Grilled food is one of the great pleasures of summer, but unfortunately, the link between grilled meat and cancer just won't go away. If this is of concern to you, there are a few things you can do to minimize your risk. Denise Snyder, a nutrition researcher at the Duke School of Nursing, offers seven easy tips.
- If you love the flavor of grilled food, cut down on the amount of meat you eat by throwing more fruits and vegetables like peaches, nectarines, zucchini, tomatoes, corn, and bell peppers on the grill. In fact, almost any summer fruit or veggie is delicious grilled.
- Shorten grill time by using a thermometer (always a good idea) to make sure you're not overcooking the meat; microwave your food first to give it a head start; and choose thinner, leaner cuts of meat. Or make kebabs or skewers, which require less cooking.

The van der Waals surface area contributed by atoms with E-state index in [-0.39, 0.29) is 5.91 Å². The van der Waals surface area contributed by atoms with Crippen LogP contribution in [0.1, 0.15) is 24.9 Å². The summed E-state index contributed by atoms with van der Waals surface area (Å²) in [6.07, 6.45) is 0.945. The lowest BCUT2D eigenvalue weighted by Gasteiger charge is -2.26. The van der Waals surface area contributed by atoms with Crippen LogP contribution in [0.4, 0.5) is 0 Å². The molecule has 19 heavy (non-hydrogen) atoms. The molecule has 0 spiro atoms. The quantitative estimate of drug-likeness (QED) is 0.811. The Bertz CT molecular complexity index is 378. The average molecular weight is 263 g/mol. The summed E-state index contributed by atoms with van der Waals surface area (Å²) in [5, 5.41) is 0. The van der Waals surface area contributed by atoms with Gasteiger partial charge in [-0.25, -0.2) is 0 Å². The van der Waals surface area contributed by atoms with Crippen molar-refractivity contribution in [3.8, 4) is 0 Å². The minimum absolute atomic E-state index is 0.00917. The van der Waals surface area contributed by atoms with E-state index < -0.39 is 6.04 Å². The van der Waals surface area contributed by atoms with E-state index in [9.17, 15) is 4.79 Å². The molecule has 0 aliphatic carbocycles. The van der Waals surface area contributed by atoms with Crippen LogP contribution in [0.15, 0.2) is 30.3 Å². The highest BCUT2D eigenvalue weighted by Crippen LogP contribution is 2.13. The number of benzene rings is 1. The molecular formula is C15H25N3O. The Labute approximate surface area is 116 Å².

- Flip food frequently.
- To avoid smoky flare-ups, which contain cancer-causing substances that coat the meat, line your grill with foil poked with holes to allow the fat to drip down. Keep a spray bottle full of water handy to put out flare-ups as they occur.
- Trim fat from meats before cooking (this will help reduce flare-ups, too).
- Marinating meat first has been shown to reduce the formation of cancer-causing substances. (Check out our favorite marinade recipes.)
- Use the lowest temperature to cook your food thoroughly. Keep your grill rack as high as possible to keep the meat far from the heat.
Snyder also recommends avoiding processed meats such as hot dogs and sausages because grilled or not, they've been shown to increase cancer risk. This is a tough one for me since I love hot dogs, but she's right — they're best left as an occasional treat